Kathy-Diane Leveille is a former broadcast journalist with the Canadian Broadcasting Corporation who discovered the only thing more thrilling than reading a wonderful story is harnessing the power of the imagination to write one. Her short story collection Roads Unravelling was published to critical acclaim after a selection from its pages Learning to Spin was adapted to radio drama for CBC’s Summer Drama Festival. The tale Showdown at the Four Corner’s Corral was revised for the stage and performed by New City Theater in Saint John.
Kathy-Diane is a member of the Writers Union of Canada, Writers Union of Nova Scotia and Writers Union of New Brunswick.
SYNOPSIS of LET THE SHADOWS FALL BEHIND YOU:
On a grey morning in Northern Ontario in 1978, when the first fat snowflakes drifted down erasing all the familiar landmarks, Nikolai Mirsky headed out the door of the haunted cabin he shared with his lover, Brannagh Maloney. And disappeared…
Brannagh, a Natural Science Illustrator, struggled to collate the data from their bird count through the long winter. By the time the icicles began to melt, she was filled with a growing dread that the infamous wilderness preservationist wasn’t returning.
When Brannagh left New Brunswick, ten years ago, she swore it was for good. But now her best friend, Annie, won’t stop worrying about her, and won’t stop hounding her to come back for a reunion of their childhood all-girls club The Tuatha-de-Dannans. Brannagh finally relents, but she refuses to go to her childhood home and face her irascible Grandfather. Instead, she hides out at her Grandmother’s summer cottage, even though it is far too close to the woods where her mother was murdered.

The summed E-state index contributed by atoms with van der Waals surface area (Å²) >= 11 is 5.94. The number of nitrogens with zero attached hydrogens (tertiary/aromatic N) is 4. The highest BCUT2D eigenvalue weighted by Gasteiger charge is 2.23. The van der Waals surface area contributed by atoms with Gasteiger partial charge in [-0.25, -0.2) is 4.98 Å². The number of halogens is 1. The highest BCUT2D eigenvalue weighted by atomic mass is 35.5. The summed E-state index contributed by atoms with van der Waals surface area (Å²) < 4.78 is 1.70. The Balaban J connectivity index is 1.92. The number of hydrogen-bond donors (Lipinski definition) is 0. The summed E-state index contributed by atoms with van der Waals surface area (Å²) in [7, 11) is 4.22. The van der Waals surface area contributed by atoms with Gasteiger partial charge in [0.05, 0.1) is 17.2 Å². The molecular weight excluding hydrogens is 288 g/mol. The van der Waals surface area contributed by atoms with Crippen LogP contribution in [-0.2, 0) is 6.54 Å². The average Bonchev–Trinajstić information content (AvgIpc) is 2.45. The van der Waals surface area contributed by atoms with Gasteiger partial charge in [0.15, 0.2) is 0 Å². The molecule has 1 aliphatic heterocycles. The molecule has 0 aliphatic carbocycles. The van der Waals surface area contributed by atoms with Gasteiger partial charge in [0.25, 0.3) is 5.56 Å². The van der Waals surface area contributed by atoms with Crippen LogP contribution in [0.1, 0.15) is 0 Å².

As Brannagh struggles to put to rest the questions surrounding Nikki’s disappearance, she finds it impossible to ignore the family secrets circling the most tragic disappearance of all. Brannagh learns that nothing magical will ever change her past, but the fierce love of friends holds the power to transform the future.
If you had to put the theme of Shadows into one sentence what would it be?
ANSWER: It’s about the redeeming power of love and friendship. None of us escapes pain and our human connections are our saving grace. Brannagh has to learn acceptance and letting go. There comes a time in everyone’s life when they have to go back and revisit the past in different ways, or not; but certainly need to lay it to rest. This is part of Brannagh’s journey. She’s kind of stuck, I think, because she really just wants to avoid it all and get on with life. But, as is often the case, it won’t let her go. We are often drawn back, again and again, to the very thing we want to shy away from. Luckily, Brannagh has these loyal childhood friends who won’t let her drift away. They pull her back.
2. And of course the catalyst that sends Brannagh back home is Nikki’s mysterious disappearance while they’re on a bird count in Northern Ontario. Have you ever had someone disappear from your life like that?
ANSWER: Not literally. But figuratively, yes. And I think we all have at one time or another. Someone close to us becomes emotionally cold or distant, or drifts away for some reason we don’t understand, but we tend to blame ourselves for. And then, of course, there are all the people who cross our paths during a lifetime, who we never see again. For Brannagh, unfortunately, Nikki’s disappearance has a sinister dark side because she doesn’t know if he voluntarily left because of something she did or didn’t do, or if there’s been foul play.
3. His work as a wild life preservationist links into that fear. Did big business try to harm him and stop him from doing his work? The bird count in the novel takes place in 1978 before a large dam is going to be built in Lake of the Woods. Is this based on a true event?